The main bacterial causes of meningitis in neonates (premature and full term) up to 3 months of age include S. agalactiae or group B streptococcus (GBS), coliform bacilli such as E. coli possessing K1 antigens, as well as L. monocytogenes [5] . In infants and small children, S. pneumoniae, N. meningitidis and H. influenzae type B are predominant meningeal pathogens [5] . S. pneumoniae, N. meningitidis and H. influenzae type B account for 90% of reported cases of acute bacterial meningitis in infants and children above 4 weeks of age [2] .

Clinical manifestations of bacterial meningitis include fever, headache, hypothermia, nausea, vomiting, photophobia, confusion, lethargy, irritability, poor feeding, respiratory distress, diarrhoea, bulging fontanelles and seizures [4] . Laboratory confirmation of meningitis requires collection of CSF through lumbar puncture, before administration of empirical therapy [2] . Culture, Gram stain, microscopy, macroscopy, cell count, protein & glucose estimation and polymerase chain reaction (PCR) are some of the methods used for detection of causative agents [6] .

In Namibia in 2003, nine cases of BM were reported in neonates less than 1 month, 93 cases in infants aged 1 - 11 months & 80 cases in children aged 1 - 5 years. It was reported that Extended Spectrum Beta Lactamase (ESBL) Klebsiella pneumonia was most commonly isolated from CSF collected from neonates. Streptococci, H. influenzae and Staphylococci were commonly isolated from CSF collected from infants aged 1 - 11 months. N. meningitidis, H. influenzae and S. pneumoniae were mostly isolated from children aged 1 - 5 years [7] .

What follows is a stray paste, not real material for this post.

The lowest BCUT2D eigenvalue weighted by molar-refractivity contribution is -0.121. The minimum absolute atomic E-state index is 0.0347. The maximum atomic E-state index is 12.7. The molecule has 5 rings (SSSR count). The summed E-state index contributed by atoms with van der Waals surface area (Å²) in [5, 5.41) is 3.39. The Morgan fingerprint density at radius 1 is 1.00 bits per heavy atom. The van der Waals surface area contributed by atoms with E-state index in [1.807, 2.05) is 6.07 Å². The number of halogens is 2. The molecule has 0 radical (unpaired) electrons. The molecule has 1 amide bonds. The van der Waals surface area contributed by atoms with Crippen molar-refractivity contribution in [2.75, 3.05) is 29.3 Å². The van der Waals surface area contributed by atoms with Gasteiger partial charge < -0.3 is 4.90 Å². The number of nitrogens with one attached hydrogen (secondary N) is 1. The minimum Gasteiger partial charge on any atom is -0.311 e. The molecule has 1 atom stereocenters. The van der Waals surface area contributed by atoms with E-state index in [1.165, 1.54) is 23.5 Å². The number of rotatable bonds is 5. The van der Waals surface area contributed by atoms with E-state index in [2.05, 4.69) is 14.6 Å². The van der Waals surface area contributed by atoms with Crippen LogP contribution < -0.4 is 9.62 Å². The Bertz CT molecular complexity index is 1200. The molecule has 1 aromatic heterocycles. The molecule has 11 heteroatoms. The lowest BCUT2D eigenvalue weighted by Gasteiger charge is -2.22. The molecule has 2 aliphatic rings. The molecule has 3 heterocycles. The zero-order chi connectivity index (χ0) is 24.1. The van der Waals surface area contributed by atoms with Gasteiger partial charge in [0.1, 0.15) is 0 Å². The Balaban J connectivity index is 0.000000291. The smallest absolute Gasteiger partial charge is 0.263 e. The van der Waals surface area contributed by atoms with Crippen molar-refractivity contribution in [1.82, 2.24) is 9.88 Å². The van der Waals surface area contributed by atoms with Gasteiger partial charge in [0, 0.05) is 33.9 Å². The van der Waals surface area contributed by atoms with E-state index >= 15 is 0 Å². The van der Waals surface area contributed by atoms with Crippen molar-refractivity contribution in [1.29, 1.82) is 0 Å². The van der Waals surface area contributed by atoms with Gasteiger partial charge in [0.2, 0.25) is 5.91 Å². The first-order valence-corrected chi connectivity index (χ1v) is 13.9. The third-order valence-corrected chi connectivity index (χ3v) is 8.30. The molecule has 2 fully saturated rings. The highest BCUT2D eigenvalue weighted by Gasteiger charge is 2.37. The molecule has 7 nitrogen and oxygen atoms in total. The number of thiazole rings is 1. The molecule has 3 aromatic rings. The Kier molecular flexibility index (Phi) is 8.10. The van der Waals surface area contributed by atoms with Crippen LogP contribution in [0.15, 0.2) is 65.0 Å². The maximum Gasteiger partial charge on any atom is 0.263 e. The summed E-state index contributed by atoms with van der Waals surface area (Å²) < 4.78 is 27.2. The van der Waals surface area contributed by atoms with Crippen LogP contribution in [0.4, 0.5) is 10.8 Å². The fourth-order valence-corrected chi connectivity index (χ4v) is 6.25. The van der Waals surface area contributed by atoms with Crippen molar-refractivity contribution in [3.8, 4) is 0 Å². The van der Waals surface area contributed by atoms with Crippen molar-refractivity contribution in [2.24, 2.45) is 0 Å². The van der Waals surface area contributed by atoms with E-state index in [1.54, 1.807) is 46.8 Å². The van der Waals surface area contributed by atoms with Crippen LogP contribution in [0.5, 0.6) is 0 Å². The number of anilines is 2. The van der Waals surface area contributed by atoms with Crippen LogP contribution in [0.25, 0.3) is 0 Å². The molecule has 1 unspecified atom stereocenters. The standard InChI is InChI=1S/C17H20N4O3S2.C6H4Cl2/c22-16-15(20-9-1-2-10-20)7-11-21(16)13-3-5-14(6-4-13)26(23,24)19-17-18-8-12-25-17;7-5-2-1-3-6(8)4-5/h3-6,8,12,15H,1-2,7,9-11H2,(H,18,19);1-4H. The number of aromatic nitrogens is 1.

The study was aimed at investigating the frequency of bacterial organisms isolated from children less than 5 years in Windhoek for the period 2010 to 2014, as well as their antimicrobial susceptibility patterns.

2. Methodology

Study Design

This research was a descriptive retrospective study, conducted to establish the frequency of bacterial organisms isolated from CSF samples of children under the age of five years in Windhoek, Namibia from the year 2010 to 2014. The study included 784 CSF results of children under the age of five years whose CSF samples were examined at the Namibia Institute of Pathology central laboratory in Windhoek, Namibia, from 2010 to 2014. These were children admitted at the Katutura intermediate hospital and Windhoek central hospital. The Katutura intermediate hospital is the referral centre for all hospitals across Namibia and has a high admission rate due to referred cases. The Windhoek central hospital is classified as the national referral hospital handling specialised cases referred from the Katutura hospital and from the whole of Namibia.

All bacterial culture positive and negative results were included in the study. CSF results which were positive for fungal, parasitic or viral pathogens were excluded from the study. Follow-up results and results that queried contamination were also excluded from the study. This study was carried out in Windhoek, Namibia.

3. Materials and Methods

3.1. Examination of CSF